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Loan Officer Books

Written by Dana Hinders
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There are a variety of options available for job seekers looking to begin a career as a loan officer. Some people find web-based training courses to be helpful, while others prefer to take a more traditional approach to their career training. Books are available to cover a variety of lending issues, such as FHA loan requirements, qualifying a self-employed borrower, creative financing strategies, underwriting guidelines, and industry ethics.

There are no federal licensing requirements for loan officers; they are regulated on a state by state basis. If you're planning on taking a state licensing exam, choose a book that is recommended by your state's regulatory agency. Some states will provide you with a study guide for their written examination that can be used in conjunction with other training materials.

Self-directed learning requires discipline and dedication. Treat your study time like any other appointment on your calendar. Stay focused, don't allow any interruptions, and check your progress periodically. Many loan officer books include practice tests, but you can also have a friend or family member quiz you over the material. Some loan officer books come with supplementary videos that can be used to review important information; this multimedia approach can be especially effective for visual learners.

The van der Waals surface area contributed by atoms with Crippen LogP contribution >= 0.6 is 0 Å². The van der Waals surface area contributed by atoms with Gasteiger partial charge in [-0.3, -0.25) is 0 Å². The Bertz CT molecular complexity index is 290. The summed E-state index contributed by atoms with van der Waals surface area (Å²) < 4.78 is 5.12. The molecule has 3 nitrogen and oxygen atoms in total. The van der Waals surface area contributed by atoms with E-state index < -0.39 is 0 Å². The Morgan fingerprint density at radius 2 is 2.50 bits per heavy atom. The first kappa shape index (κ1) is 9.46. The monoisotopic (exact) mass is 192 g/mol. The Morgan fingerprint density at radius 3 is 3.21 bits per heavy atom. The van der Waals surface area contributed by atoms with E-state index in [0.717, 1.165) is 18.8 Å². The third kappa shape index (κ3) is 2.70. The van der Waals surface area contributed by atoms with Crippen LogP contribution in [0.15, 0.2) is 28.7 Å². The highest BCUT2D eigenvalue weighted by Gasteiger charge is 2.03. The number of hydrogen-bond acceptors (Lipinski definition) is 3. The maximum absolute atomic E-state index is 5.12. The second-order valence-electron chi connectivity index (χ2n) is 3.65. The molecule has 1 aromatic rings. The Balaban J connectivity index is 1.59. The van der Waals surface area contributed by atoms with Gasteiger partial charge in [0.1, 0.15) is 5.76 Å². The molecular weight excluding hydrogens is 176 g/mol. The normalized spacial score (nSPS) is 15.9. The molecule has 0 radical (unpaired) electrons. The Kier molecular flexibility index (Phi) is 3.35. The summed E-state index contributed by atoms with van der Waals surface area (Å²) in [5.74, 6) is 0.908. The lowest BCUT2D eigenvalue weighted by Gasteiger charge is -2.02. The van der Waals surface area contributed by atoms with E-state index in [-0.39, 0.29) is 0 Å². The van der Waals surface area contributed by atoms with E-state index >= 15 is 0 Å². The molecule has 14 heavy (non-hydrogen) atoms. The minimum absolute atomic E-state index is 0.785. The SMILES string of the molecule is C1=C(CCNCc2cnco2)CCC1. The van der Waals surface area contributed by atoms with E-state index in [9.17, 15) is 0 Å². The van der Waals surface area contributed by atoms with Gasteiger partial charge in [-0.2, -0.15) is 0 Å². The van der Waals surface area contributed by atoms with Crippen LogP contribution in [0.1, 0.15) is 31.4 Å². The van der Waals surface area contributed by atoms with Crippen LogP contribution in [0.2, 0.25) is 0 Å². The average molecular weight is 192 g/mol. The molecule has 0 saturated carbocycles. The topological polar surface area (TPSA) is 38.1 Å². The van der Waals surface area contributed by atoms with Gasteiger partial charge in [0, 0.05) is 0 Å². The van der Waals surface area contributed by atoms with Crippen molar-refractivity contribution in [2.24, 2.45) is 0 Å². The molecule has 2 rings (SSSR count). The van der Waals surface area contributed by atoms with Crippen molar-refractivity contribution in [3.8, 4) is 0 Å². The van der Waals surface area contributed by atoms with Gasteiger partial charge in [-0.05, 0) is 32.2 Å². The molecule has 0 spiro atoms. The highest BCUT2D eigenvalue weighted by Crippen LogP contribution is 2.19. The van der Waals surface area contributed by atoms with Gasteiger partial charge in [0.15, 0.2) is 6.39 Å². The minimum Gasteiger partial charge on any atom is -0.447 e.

Alternative Training Methods

Many loan officer books are also available on audio CD. This option can be especially usefully for students who want to listen to training materials while driving or those who simply don't have time to read through the entire book. Audio CDs can also provide a quick refresher course for more experienced loan officers looking to brush up on their basic skills.

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No you can't.Just like credit agecny, your equity loan information is registered. When you approach the second bank for an additional equity loan, they will pull up your file and they will insist that you consolidate theirs and the first bank's equity loan into one. This means, the second bank will pay off the first one's equity (fees charged to you) and then they will write a equity with the old loan plus the new one provided you qualify for the entire loan of course.In these tight credit markets today this type of fancy-dancy loans are thing of the past. However you can talk to them. If your income is good I mean real good and solid then they will loan you.